Is France's Fifth Republic dead?

For the first time in the history of the Fifth Republic France's new president is neither a socialist nor a conservative. Both parties were defeated in the first round of the election. For commentators this election marks the beginning of radical change in France's political system.

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Phileleftheros (CY) /

The French want a fresh start

On Sunday the French did away with the old system, Phileleftheros is convinced:

“Now we can see clearly that the two poles, left and right, are losing their appeal. The percentage of people that voted for Le Pen leaves no doubt that the Front National is set to become the leading opposition party. ... The country's two main parties are in the unprecedented situation of having to accept that they have been stripped of their traditional dominant role. Now that traditional ideological terms are losing their meaning, they are being replaced by new dividing lines. Globalisation advocates versus patriots, protectionism versus internationalism, social and economic winners versus the losers. ... By rejecting the established parties, the French hope that the devastation will give rise to new forms of government and political debate. Whether they will be better or worse remains to be seen.”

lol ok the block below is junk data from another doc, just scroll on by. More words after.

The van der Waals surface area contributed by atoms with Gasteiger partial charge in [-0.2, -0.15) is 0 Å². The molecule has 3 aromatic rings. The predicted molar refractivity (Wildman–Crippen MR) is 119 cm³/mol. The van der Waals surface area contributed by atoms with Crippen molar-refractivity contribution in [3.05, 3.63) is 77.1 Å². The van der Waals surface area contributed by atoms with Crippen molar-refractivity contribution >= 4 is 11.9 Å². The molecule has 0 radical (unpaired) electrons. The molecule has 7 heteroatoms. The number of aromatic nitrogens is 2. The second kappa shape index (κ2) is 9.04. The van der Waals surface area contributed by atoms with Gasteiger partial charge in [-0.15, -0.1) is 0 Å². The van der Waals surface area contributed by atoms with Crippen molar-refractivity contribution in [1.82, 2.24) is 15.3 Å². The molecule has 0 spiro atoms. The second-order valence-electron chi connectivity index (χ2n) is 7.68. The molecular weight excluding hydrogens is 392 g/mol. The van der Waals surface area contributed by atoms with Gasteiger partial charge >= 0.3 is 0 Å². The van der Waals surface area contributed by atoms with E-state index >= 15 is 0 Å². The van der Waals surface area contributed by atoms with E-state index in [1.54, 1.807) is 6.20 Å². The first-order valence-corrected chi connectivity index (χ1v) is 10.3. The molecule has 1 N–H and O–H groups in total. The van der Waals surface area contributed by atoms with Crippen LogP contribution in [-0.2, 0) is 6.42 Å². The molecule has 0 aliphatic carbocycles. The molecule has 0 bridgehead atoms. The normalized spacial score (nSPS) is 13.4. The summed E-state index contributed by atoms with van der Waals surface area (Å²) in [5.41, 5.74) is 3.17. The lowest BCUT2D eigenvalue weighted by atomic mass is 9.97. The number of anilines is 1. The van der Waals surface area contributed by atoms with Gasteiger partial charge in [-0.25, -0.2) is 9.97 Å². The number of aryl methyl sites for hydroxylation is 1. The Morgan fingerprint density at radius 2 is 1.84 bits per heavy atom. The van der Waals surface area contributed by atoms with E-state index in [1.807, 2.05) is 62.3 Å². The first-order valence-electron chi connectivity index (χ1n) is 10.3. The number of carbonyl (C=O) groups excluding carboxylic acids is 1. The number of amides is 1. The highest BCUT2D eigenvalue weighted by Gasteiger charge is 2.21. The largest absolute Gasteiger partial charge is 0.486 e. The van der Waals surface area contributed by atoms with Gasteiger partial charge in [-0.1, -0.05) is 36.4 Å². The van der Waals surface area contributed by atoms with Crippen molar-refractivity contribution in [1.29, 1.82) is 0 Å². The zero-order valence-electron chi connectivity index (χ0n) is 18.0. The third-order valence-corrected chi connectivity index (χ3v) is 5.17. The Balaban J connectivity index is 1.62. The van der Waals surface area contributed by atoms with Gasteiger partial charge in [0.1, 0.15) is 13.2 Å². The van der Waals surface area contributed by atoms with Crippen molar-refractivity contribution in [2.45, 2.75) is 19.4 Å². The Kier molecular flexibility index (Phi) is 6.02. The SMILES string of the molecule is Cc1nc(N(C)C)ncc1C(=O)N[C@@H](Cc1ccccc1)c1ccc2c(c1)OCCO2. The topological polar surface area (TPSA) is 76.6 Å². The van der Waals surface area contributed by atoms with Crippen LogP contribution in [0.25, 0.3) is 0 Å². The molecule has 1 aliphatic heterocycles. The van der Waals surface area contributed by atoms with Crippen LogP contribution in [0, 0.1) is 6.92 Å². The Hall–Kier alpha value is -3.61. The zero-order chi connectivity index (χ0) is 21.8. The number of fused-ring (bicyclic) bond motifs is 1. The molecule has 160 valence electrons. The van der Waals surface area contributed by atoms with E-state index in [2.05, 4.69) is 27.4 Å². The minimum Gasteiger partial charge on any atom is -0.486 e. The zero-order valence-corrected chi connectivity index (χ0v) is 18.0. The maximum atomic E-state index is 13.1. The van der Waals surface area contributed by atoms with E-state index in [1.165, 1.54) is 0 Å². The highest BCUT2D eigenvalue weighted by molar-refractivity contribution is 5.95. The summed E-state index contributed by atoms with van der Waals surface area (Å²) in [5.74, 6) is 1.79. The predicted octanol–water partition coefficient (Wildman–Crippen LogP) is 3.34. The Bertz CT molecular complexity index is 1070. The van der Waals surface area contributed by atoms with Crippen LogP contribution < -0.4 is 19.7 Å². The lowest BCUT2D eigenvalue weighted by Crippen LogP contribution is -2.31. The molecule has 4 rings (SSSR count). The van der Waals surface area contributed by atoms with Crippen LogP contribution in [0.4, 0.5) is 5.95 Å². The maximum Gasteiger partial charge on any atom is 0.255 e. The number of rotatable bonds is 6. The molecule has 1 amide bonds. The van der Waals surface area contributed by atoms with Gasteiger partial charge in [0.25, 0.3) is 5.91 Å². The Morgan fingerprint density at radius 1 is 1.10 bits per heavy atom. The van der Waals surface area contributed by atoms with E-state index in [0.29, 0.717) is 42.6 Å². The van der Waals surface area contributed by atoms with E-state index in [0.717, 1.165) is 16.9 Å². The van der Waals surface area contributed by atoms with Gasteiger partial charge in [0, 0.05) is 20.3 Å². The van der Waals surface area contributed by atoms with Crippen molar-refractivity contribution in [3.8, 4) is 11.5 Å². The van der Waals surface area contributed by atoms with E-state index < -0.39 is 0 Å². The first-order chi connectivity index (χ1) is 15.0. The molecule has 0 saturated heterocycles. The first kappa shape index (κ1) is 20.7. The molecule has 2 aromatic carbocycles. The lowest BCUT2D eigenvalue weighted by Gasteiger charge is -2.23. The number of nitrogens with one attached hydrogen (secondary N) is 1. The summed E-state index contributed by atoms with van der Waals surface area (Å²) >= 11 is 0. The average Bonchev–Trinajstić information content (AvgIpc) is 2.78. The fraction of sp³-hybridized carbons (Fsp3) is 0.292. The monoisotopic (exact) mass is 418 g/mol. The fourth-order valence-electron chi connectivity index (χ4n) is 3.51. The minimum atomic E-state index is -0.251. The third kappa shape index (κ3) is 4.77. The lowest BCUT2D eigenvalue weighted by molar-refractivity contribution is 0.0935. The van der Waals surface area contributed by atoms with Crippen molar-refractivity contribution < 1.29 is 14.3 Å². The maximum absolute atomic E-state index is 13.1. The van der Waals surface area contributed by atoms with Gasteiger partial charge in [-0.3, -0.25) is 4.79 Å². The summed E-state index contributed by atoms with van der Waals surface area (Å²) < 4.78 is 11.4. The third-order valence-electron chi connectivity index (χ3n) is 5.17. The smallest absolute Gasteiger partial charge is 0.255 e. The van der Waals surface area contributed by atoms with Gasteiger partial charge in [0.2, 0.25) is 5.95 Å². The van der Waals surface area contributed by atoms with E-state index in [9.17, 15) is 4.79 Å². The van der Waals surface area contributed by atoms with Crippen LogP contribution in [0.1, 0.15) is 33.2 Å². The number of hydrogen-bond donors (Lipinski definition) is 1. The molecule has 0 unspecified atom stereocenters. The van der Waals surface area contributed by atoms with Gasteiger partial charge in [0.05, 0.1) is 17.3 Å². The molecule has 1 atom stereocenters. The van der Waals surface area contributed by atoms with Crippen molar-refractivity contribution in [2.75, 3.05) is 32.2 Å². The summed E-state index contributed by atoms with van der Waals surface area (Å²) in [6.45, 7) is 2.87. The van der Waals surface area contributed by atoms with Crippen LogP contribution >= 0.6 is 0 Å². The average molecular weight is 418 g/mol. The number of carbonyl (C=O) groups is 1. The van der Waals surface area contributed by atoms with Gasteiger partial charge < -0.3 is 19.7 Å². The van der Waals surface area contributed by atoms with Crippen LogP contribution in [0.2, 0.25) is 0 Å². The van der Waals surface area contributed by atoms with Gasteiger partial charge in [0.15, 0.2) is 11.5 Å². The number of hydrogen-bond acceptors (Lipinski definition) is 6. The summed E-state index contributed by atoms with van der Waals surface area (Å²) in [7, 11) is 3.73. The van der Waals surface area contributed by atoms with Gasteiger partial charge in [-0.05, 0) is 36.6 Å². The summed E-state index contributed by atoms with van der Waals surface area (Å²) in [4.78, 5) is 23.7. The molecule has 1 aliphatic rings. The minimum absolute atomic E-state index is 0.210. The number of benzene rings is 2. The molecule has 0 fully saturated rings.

La Repubblica (IT) /

Old certainties blown apart

Former French prime minister Manuel Valls has announced his plans to leave the Socialist Party and run as a representative for Macron's En Marche! in the upcoming parliamentary elections. The PS is dead, he explained. For La Repubblica this case is symptomatic of the situation in French politics:

“Here we have a leading representative of France's biggest left-wing party and of one of Europe's key parties decreeing its demise. … Since the founding year of the Fifth Republic the French political system has never faced such sweeping reform as now looms - and which is already underway in Paris. In 1958 it was [the then French president] de Gaulle, who completely altered the political panorama [and founded the Fifth Republic], even as France was in the midst of the Algerian War. Now it is the election of a young, independent technocrat who has not only beaten his far-right rival, but also destroyed the traditional political groups. … They ensured political stability for over half a century.”